S&P 500 earnings by sector
Notice that second quarter earnings are projected to contract on a year-over-year basis in the consumer staples, energy and financial sectors, and display minimal growth in telecommunication services. By contrast, health care and information technology (IT) companies are projected to have double-digit profit gains. Over the past six months, growth investors have largely benefited from the growth of health care and IT. Indexes have also rebalanced accordingly: The Dynamic Large Cap Growth Intellidex Index, used as a proxy for the growth factor, had an average exposure of 41% to health care and IT, with a 22.4% weight in consumer discretionary shares.
Low-volatility performance was benign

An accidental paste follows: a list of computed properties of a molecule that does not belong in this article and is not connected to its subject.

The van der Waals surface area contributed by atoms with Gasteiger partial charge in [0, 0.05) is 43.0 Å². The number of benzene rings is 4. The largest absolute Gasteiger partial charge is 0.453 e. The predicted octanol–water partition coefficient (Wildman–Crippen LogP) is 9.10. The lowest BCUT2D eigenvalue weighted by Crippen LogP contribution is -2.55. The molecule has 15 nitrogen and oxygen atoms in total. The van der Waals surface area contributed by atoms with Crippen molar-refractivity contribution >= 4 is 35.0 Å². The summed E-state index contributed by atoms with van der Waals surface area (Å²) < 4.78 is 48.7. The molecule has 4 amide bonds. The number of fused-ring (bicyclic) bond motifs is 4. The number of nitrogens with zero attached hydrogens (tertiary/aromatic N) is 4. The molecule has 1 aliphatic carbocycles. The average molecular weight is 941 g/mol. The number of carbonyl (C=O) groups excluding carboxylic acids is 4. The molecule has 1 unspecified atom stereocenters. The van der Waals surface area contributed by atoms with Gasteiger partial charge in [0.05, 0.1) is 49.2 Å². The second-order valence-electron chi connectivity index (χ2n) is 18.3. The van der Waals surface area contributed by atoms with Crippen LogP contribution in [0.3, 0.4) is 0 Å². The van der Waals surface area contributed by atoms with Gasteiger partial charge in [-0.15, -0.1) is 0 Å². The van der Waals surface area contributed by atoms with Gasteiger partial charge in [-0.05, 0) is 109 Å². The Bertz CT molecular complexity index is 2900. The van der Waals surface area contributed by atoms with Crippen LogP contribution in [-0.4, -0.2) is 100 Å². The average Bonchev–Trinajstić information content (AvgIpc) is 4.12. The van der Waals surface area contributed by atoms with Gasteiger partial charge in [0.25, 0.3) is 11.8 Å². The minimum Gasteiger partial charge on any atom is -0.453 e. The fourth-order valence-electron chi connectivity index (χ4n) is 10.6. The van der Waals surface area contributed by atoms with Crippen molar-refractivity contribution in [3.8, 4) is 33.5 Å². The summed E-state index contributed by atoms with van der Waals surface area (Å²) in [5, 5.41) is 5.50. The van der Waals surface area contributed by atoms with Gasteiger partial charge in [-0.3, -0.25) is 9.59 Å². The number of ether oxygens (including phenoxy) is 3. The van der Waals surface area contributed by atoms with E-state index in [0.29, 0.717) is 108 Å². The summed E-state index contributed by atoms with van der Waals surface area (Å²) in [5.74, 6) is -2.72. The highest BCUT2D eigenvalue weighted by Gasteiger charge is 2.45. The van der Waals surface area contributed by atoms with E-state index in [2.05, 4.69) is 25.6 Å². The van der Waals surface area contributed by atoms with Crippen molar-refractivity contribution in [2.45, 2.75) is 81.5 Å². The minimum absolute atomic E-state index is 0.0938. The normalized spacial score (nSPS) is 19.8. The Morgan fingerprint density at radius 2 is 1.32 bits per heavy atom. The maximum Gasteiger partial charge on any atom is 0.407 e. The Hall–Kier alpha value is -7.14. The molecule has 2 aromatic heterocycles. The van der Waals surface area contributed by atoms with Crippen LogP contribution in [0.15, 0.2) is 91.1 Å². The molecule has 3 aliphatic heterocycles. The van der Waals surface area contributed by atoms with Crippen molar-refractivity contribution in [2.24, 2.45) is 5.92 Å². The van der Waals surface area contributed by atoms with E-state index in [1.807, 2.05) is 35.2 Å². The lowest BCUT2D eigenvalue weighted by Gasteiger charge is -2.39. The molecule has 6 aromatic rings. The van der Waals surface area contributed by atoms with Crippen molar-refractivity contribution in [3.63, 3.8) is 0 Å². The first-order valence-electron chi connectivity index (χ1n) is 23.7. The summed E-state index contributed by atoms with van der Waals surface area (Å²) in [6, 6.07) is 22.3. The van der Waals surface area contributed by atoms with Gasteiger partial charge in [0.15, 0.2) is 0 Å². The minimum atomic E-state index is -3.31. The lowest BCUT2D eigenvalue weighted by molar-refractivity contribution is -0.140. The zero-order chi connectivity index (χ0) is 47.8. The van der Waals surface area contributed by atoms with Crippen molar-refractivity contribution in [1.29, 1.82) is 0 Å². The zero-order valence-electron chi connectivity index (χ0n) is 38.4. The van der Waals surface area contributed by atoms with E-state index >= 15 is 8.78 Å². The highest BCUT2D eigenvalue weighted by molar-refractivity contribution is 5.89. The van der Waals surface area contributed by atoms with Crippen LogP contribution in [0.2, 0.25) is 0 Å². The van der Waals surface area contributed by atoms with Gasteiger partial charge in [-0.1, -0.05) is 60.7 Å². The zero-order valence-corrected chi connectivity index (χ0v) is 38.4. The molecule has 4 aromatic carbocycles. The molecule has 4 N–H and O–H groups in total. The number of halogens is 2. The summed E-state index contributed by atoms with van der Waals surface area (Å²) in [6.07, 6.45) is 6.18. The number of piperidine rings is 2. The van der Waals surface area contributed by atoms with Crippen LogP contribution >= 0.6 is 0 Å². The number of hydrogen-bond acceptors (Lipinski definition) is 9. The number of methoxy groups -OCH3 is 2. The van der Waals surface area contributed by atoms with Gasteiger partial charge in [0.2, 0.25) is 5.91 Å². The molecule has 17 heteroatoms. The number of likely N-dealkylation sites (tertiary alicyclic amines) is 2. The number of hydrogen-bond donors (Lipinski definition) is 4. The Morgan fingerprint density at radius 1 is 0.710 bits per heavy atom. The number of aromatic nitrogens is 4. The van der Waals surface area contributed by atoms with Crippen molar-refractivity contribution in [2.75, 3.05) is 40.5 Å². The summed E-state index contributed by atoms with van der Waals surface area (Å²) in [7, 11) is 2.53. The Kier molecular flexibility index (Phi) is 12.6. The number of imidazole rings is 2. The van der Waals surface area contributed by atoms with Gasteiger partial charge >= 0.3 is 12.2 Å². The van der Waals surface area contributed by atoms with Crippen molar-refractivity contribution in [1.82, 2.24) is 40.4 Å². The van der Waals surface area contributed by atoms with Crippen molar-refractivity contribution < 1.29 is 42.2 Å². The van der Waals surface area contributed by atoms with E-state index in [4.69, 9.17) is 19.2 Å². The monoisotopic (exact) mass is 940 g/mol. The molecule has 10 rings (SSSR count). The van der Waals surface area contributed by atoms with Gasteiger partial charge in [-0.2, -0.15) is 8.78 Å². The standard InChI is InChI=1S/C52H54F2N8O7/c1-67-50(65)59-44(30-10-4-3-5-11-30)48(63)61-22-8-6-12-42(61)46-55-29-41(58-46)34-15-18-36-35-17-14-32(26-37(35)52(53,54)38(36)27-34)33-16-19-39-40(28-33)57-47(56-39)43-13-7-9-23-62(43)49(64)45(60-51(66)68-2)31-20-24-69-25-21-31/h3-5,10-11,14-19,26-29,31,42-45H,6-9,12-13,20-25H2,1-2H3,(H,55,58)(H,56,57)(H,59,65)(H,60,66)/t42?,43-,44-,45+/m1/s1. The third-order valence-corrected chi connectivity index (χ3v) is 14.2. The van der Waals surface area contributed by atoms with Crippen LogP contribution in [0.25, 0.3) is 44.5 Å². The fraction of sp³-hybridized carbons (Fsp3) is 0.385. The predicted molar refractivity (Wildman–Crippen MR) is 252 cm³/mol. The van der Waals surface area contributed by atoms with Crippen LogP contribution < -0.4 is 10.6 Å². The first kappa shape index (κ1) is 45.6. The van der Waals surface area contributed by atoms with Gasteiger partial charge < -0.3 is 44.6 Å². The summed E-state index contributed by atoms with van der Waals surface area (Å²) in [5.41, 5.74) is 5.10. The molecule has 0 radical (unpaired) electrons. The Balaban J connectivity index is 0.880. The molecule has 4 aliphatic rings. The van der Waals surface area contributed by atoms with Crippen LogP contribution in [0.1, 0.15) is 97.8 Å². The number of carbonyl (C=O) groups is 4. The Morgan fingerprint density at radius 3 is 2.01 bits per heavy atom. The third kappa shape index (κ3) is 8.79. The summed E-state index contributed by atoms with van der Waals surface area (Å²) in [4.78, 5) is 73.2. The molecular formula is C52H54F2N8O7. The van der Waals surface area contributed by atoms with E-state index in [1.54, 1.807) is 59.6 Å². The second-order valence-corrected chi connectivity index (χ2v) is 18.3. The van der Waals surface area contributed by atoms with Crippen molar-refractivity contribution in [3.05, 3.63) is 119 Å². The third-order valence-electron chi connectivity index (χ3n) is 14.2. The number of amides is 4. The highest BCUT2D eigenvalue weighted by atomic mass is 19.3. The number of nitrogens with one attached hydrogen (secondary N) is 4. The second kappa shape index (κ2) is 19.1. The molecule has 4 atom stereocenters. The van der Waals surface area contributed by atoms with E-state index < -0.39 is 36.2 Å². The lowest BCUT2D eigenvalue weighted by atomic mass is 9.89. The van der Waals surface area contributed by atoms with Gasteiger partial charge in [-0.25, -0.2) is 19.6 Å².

Volatility was generally benign in the first half of 2015, despite periods of disappointing economic growth and the threat of higher interest rates. The CBOE Volatility Index (VIX) – a barometer of near-term market volatility – fell from 19.2 at the end of 2014 to a low of 11.9 on June 23 just before the Greek exit crisis began to flare. A low-volatility environment tends to weigh on the performance of the low-volatility and quality factors. Conversely, these same factors can outperform during periods of market stress and rising volatility. Active strategies, as measured by the S&P 500 Dynamic VEQTOR Index, were also pressured by the decline in volatility and the term structure of VIX futures.
Interest rates increased during the first half of the year, with the 10-year Treasury yield hitting a monthly low of 1.64% on Jan. 30 and rising to 2.47% by June 26. This jump in interest rates depressed the real estate investment trust (REIT) industry and utility sector, while also hurting large-cap low volatility and dividend strategy performance. Value, as defined by the Dynamic Large Cap Value Intellidex Index, was weighed down by inventory concerns in the technology and consumer staples sectors. This was driven part by weak demand for personal computers in the first half of 2015.